Dubai Knights Eagles merger the least of issues for new club during off-season, says Dale Welch

Matt Jones - Editor 13:08 03/10/2019
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An off-season merger sounds like it would involve a painstaking process and not be the smoothest of transitions, but Dale Welch insists the merger was the easy part.

Dubai Eagles and Arabian Knights joined forces in June to create Dubai Knights Eagles, which in terms of sheer numbers has swelled to make the new venture one of the biggest clubs in the UAE.

Knights had been established in UAE rugby circles for more than a decade and always boasted a strong mini and youth section. Eagles swooped on to the UAE rugby season just two summers ago and, while they’d struggled to adjust to the elite level in the senior men’s game, their ladies side had soared. They lifted the Gulf Women’s title at the Dubai Rugby Sevens in December 2017, just six months after forming.

Both former clubs played their home games at Dubai Sports City, and decided a merger made perfect sense to safeguard their futures. So, job done then? Not quite. New club captain Welch said the merger was the easy part.

“Announcing a merger and changing kit colours was the easy part. A huge amount of work took place in the off-season to plan the coaching team, player integration, player recruitment and even merging things like websites and social media platforms,” said Welch.

“A huge task for Sean Carey (director of rugby), Louise Palmer (chairperson) and their leadership team. But we’re ready to go and can’t wait for the first game of the season.”

With Eagles struggling to get a claw into the elite men’s game following just one win in 27 games from their first two seasons and Knights – although boasting a thriving junior set-up – flailing at senior level, something needed to be done.

And Welch says the club can now look forward with hope as they look to be competitive at all levels in 2019/20, with former Eagles player and UAE international Josh Ives leading the charge as head coach.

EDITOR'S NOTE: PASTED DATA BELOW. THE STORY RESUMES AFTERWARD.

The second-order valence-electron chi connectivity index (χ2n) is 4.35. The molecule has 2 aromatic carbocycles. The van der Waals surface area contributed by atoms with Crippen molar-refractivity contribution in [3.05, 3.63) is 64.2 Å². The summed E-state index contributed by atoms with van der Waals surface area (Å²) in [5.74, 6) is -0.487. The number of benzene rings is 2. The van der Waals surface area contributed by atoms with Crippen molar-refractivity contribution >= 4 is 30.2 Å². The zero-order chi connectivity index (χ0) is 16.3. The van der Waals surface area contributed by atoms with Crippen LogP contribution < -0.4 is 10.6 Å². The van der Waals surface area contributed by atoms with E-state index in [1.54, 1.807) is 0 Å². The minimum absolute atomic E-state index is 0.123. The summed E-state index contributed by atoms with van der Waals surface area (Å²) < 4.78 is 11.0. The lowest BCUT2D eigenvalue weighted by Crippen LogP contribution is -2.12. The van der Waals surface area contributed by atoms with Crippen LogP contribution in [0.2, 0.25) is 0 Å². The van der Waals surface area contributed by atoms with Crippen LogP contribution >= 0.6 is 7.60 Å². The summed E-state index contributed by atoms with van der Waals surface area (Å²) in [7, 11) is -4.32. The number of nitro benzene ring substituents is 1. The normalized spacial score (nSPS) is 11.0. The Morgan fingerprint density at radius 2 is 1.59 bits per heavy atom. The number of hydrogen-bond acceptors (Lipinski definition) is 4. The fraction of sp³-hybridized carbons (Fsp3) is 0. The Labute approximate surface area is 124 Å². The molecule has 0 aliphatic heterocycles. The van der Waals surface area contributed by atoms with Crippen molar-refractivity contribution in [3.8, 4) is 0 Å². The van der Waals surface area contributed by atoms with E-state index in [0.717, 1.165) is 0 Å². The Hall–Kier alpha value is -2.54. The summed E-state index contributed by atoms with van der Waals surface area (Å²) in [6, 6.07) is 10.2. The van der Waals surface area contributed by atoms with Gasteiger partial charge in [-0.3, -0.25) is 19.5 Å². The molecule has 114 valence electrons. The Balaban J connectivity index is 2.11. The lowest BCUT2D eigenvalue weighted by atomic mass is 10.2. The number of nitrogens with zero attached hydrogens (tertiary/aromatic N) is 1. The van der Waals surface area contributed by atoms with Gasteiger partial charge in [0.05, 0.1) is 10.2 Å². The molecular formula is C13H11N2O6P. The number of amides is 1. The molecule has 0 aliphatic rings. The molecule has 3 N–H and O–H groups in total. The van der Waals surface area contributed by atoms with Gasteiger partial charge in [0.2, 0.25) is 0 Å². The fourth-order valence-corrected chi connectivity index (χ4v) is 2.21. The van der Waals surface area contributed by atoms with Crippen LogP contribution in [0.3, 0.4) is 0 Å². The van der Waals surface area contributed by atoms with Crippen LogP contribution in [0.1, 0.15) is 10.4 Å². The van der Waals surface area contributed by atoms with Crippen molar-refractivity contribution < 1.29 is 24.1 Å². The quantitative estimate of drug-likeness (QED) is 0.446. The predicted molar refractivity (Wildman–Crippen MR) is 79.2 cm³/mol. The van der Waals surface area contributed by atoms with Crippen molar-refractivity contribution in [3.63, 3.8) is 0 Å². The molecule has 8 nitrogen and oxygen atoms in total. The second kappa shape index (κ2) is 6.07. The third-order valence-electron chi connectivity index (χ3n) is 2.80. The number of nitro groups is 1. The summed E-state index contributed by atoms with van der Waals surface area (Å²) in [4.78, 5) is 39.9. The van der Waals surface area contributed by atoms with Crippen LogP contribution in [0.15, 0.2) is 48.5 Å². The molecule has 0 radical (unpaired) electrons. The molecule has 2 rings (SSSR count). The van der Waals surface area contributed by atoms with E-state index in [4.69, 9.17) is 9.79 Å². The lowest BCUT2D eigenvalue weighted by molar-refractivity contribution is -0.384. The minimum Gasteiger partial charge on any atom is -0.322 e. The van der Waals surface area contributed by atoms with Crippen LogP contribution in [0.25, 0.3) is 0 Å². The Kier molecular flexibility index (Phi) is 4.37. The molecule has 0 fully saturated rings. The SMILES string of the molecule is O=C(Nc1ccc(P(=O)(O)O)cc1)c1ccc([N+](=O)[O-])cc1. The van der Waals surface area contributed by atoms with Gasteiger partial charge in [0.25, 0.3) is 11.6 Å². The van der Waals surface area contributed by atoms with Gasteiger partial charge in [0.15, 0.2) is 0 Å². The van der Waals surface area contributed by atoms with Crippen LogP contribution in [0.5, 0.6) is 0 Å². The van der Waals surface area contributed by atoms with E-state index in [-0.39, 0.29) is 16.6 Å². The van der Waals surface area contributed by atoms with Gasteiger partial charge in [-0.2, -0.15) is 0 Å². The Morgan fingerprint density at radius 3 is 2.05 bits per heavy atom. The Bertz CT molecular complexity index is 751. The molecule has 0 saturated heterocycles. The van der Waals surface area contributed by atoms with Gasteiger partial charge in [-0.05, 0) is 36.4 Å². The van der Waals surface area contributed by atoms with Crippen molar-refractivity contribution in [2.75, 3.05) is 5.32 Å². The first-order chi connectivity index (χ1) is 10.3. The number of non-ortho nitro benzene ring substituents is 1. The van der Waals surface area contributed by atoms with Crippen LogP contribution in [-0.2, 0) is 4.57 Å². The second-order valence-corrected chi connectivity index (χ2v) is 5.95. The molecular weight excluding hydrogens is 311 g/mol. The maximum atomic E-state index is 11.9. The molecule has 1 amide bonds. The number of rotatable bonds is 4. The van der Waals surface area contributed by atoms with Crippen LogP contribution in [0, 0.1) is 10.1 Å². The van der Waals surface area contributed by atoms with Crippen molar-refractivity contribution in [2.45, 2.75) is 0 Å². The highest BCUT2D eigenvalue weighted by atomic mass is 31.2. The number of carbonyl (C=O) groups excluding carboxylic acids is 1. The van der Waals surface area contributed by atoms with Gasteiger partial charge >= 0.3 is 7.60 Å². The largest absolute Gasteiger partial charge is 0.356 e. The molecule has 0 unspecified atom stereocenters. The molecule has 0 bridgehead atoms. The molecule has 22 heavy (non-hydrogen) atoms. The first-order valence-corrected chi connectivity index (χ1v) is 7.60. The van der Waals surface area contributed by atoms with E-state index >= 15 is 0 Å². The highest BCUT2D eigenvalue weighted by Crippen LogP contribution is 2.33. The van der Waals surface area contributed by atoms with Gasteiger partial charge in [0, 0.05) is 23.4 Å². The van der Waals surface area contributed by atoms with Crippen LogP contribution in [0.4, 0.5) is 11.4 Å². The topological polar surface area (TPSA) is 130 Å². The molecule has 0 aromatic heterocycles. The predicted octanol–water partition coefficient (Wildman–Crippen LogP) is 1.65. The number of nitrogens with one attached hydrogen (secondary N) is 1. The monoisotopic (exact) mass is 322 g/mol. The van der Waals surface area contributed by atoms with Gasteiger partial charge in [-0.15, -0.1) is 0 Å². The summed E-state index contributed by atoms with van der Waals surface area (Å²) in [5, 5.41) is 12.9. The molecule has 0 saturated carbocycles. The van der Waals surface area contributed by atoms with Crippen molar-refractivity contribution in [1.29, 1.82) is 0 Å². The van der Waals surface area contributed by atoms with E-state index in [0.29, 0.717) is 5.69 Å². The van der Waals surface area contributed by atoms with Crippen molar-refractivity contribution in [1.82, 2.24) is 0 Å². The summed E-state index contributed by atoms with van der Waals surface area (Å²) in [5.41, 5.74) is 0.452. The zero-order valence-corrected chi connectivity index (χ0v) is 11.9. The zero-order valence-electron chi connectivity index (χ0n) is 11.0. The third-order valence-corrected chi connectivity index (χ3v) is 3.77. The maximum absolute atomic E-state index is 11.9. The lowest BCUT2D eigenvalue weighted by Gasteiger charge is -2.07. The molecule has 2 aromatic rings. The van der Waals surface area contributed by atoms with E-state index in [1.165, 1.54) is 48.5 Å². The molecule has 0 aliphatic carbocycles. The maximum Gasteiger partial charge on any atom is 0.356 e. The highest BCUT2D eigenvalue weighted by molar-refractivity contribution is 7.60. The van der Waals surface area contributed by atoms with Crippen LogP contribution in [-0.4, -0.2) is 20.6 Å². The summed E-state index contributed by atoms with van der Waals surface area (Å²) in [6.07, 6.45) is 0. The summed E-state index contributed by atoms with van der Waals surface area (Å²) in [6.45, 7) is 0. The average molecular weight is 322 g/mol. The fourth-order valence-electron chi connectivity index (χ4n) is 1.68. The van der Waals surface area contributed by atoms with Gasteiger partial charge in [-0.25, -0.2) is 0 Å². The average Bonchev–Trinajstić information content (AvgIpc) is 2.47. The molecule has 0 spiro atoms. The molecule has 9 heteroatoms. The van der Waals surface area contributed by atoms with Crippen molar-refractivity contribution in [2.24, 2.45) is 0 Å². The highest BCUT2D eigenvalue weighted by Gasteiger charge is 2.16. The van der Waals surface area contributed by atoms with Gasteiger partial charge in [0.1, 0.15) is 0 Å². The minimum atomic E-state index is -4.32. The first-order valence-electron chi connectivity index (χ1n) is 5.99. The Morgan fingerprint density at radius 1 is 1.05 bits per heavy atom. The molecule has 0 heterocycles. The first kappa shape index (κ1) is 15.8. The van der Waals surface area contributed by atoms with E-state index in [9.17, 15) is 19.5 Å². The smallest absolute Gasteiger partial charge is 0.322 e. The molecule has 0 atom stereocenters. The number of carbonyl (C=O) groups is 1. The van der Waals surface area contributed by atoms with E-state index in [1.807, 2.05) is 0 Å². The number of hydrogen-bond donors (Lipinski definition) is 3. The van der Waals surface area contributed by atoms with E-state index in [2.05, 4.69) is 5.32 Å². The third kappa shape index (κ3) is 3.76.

“With over 300 youths, three senior men’s and two senior ladies teams all registered before October we’re positioned to be competitive end-to-end throughout the UAE rugby landscape,” he added.

“Aside from the men’s Division 1 (formerly UAE Conference) team, there was little overlap between the previous Knights and Eagles clubs, so we’ve dovetailed beautifully and are raring to go. In fact, the ladies’ campaign has already started and they’re in great form.

“There are many little areas to still iron out as the new set-up gets going, but there’s a great sense of community and positivity. Just being around the youth coaches on a Friday and Saturday and you understand the passion for this game.

“Winning is not a club’s purpose, it’s a result. Making a difference to a kid’s self-confidence is why we do this. Better people make better rugby players, not my words but Steve Hansen’s.”

Merging brings with it obvious benefits in terms of securing additional player numbers. And while comings and goings are part and parcel of expat life, including sport, Welch is content with retaining the spine of the management, coaching and player teams.

“I would be hard-pressed to point out where pre-season could have gone better,” he said, adding that he is looking forward to a more competitive season.

Josh Ives is head coach at Knights Eagles.

Josh Ives is head coach at Knights Eagles.

After finishing second bottom and then bottom as Eagles at West Asia Premiership level in 2017/18 and 2018/19, Knights Eagles have their work cut out this season to avoid the wooden spoon again as promoted second tier champions Dubai Tigers will offer a stern challenge – to Knights Eagles as well as the established elite.

“The mandate of the UAE Rugby Federation is to grow the game, so the addition of another club to the West Asia Premiership was the right one,” added Welch, whose side begin the WAP season this Friday with a daunting trip to The Sevens to take on revamped Dubai Hurricanes.

“Not only is it giving the UAE national team a greater depth of top-tier players to select from but the mid-tier competitions are now balanced after having been bloated with far too many fixtures in recent years.